Thursday, April 19, 2012
I had a conversation with a friend recently (on the way to IKEA, because that's when all good conversations happen) that I've been mulling over, off and on, ever since. She said something about how God has each of us here, at this particular time and place in history, for a purpose. We weren't born in the 1800s, nor were we around for the Trojan War. We're here now. Now.
The more I think about it, the more I think that this is actually really profound--I'd honestly never considered my existence in this light before.
And I've also been thinking lately about how we now live in an era of moral relativism, where womanhood has become a bit of a lightning rod and where religious views are shifting. Big-time. Did you read the cover story of Newsweek this Easter? Or if you live in Denver, how about the spread in 5280? Sigh. Then just last night, there was a meeting in my city to discuss whether a middle school would be allowed to distribute contraception to students (without parental permission, of course).
It begs the question, how does one express his or her faith lovingly and articulately in this day and age? Because it's no coincidence that you're here. Or that I'm here. And it's no secret that our culture is becoming increasingly post-Christian, and increasingly less tolerant of traditional Judeo-Christian views. (HHS Mandate, anyone?) So we really shouldn't expect anything else--nor should we be surprised--when Christians are labeled intolerant and unenlightened for holding an opinion.
Now most of us are not particularly active in the political sphere, nor are we setting out every day to make our voices heard. (Those things are at odds with my introversion, people.) But we do go to work, attend playgroups, shop for groceries, and dine with friends. And these are all prime opportunities for convictions to surface, whether we want them to or not.
So as I've been thinking, I've come up with five practical ways we can lovingly--and authentically--practice our faith within the context of our culture. It's not always easy engaging with a world that doesn't understand you, but what a blessed opportunity to take advantage of the now.
1.) Live out our calling. I shared here about projecting the image of a woman happy with her vocation. Because I truly believe that if there's one thing the world needs, it's women joyfully embracing womanhood itself. What am I communicating to the world when I'm yelling at my kids, angry and miserable in the Target checkout line? Probably something very different from what I communicate when I'm laughing with my children or simply remaining calm. God's plan for women and motherhood is a beautiful, liberating thing--even amidst the mess and diapers and tears and grass stains--and our world so desperately needs to see that. This is why I try to wear makeup and actual non-pajama clothing when I go places with my seven children. We can thrive as we live out our vocation.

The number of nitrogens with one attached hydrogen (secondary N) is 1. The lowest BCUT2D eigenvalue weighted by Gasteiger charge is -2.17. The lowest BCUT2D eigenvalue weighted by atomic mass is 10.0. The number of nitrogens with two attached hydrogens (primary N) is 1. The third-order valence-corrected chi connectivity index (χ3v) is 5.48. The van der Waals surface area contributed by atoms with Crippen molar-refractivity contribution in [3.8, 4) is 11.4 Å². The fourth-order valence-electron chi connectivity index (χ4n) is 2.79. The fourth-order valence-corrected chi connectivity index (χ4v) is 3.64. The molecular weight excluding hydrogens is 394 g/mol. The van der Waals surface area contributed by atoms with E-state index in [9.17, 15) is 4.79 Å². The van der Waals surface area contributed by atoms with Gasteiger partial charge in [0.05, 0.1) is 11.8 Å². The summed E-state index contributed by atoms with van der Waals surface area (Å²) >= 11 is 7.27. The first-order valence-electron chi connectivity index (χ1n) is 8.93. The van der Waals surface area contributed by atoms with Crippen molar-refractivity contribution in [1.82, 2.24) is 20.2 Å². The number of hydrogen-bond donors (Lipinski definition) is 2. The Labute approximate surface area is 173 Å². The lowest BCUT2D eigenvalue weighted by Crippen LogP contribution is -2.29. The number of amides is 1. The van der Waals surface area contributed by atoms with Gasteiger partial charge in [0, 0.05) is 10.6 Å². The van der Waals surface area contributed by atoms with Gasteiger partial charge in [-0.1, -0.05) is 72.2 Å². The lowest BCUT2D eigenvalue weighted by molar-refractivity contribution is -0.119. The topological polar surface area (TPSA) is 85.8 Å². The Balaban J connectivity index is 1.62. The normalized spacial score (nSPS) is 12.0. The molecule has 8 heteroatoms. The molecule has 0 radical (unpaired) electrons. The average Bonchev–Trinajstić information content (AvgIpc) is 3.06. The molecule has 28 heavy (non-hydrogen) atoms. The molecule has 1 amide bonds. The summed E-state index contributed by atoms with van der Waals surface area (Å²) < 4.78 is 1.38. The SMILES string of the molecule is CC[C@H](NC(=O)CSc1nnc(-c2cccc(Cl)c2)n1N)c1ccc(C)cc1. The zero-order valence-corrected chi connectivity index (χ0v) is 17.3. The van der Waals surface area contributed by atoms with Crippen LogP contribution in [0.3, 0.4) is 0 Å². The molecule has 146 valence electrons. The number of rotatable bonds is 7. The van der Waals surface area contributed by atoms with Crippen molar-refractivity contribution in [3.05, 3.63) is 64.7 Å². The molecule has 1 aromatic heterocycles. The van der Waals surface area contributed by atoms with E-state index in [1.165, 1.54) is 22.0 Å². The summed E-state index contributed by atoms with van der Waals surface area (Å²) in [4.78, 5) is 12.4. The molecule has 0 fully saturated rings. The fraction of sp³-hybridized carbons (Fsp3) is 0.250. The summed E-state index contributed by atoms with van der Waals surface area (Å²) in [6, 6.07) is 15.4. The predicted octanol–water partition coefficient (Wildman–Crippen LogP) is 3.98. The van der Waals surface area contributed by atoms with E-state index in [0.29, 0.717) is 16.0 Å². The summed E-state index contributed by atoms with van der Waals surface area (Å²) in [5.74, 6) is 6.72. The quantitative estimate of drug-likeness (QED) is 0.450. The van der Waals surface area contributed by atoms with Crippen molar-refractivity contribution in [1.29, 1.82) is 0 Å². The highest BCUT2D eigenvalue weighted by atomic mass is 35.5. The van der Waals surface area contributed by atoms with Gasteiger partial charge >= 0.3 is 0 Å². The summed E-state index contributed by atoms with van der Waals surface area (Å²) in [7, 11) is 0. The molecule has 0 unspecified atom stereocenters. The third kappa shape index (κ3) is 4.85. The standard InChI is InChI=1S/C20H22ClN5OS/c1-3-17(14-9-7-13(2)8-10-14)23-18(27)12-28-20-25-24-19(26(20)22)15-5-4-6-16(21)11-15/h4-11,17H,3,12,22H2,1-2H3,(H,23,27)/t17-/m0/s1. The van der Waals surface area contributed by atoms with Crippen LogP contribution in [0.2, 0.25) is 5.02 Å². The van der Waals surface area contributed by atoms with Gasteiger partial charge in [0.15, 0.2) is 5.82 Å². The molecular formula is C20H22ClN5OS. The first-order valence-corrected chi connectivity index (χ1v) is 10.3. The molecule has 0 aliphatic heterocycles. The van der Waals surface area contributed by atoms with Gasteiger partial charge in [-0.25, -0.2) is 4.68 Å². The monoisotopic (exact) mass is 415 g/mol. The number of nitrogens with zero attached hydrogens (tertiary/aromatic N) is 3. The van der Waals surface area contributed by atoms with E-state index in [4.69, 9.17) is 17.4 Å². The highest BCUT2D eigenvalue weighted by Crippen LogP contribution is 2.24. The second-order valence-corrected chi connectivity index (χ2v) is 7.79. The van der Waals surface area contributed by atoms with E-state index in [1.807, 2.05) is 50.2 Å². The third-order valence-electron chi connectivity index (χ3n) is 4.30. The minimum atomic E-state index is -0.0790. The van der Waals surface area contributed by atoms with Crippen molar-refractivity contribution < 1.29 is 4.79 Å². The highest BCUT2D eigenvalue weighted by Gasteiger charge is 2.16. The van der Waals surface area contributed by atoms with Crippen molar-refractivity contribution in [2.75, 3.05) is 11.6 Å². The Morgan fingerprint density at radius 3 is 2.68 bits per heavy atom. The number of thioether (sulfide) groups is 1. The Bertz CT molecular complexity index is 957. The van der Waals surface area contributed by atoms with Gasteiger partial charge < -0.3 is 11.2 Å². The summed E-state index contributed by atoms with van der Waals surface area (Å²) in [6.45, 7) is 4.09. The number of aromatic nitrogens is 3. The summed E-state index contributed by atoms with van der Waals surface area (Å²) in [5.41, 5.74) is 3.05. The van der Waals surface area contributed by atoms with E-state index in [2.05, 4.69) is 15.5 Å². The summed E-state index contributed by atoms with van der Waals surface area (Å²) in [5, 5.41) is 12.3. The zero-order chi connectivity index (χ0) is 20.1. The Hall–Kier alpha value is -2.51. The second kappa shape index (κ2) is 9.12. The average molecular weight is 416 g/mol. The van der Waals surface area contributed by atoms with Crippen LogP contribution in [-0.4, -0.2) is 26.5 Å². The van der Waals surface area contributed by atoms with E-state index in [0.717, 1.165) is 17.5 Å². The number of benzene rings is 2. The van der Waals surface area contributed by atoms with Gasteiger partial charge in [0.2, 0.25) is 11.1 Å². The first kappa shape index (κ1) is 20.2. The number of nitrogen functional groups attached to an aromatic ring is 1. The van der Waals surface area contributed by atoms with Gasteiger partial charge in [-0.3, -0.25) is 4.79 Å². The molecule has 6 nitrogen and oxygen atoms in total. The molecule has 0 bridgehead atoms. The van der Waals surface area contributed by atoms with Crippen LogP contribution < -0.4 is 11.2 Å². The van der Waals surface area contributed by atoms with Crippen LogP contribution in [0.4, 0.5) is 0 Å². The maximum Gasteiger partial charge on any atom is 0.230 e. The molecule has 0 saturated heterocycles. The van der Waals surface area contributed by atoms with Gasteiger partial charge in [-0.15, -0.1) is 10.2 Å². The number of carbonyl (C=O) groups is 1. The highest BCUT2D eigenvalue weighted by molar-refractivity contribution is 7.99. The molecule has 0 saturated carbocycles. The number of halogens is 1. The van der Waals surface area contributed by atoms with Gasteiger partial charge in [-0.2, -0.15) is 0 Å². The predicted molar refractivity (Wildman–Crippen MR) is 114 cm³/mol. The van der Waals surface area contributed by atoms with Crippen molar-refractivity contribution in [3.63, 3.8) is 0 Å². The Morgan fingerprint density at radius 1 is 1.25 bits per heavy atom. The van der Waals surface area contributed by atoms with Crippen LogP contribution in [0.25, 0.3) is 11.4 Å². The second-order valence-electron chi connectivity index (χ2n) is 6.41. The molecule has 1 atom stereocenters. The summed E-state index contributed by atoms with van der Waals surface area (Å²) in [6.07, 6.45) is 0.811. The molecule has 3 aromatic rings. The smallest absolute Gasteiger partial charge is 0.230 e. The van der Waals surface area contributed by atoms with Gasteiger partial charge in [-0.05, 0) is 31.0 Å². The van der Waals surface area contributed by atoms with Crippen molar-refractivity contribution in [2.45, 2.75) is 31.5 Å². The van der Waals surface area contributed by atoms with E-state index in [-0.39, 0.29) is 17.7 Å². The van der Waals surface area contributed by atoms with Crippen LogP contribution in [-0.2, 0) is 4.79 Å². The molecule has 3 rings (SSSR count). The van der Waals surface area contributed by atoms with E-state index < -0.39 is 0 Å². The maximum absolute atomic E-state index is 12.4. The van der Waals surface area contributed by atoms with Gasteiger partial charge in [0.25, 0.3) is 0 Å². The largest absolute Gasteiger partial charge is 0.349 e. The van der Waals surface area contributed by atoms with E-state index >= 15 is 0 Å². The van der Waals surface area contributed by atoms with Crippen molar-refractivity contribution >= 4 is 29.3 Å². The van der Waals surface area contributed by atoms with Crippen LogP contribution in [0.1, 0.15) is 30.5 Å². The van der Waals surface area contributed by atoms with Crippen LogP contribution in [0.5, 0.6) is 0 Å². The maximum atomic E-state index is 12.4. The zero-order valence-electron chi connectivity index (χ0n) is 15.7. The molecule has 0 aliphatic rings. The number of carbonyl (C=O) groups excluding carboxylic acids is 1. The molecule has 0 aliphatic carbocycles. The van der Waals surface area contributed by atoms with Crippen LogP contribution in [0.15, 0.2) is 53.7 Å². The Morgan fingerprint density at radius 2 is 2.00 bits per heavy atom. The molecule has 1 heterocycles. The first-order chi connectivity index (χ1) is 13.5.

2.) Show up. Hmmm, where have I seen that before? (See cheesy blog title.) It seems obvious to say this, but sometimes simply being who we are is a pretty huge thing. It can be challenging, but I try not to make apologies for having a slew of children, for being Catholic, for rejecting the culture's contraceptive mentality, for thinking adoption is the bee's knees, or for having old-fashioned, outdated, traditional values (oh, the horror!). I am regularly involved in real-life conversations where I'm in the minority on any number of these issues, and while I don't usually (think: ever) spew my opinions, I also try to be me.
3.) Embrace life. Jesus came to bring us life to the full, and if that isn't all-out inspiring, I don't know what is. No matter who we are, or where we're at in life, we can allow ourselves to be open to life in all its forms. How to do that? We can see children as a natural--and beneficial--end of a generous marriage. We can volunteer at a crisis pregnancy center, or become licensed to provide foster care, we can adopt a waiting child (or four), or be genuinely thrilled for a woman with a baby on the way. And, we can simply love those around us--probably the most difficult of all. The culture may do everything in its power to suppress authentic life, but we certainly don't have to.
4.) Love truth. I know I'm stepping on a landmine here when I even suggest that there is such a thing as objective truth. We live in a society that says what's true for you is true, and what's true for me is true--even if they are mutually exclusive claims. I am of the belief, however, that God has made Himself known to us, and that for some things to be true, others must be false. (My Critical Thinking 101 professor would be proud.) Now yes, there is nuance. Yes, there are shades of gray. And oh yes, there is inestimable space for God's mercy amidst our brokenness and despair. But how much more beautiful might our lives be if we truly clung to truth, if we followed after Jesus with a radical obedience, and immersed ourselves in books and words and prayers and relationships that fostered the virtue of faith, on account of the simple fact that they were true?
5.) Be not afraid. These timeless words (belonging to Blessed Pope John Paul II) kind of sum it all up, don't they? It can be intimidating to hold beliefs that don't square with popular public opinion. And more often than not, simply by living our lives, we become a walking endorsement of values that don't always make for polite conversation. People want to know why you did this or believe that. But we can be confident that if we are being charitable and kind, honest and gracious, we can humbly but truthfully give an answer for the hope we have found. It will take some courage, yes, but maybe this is precisely why God has you here, now.
Posted by Brianna Heldt at 6:00 AM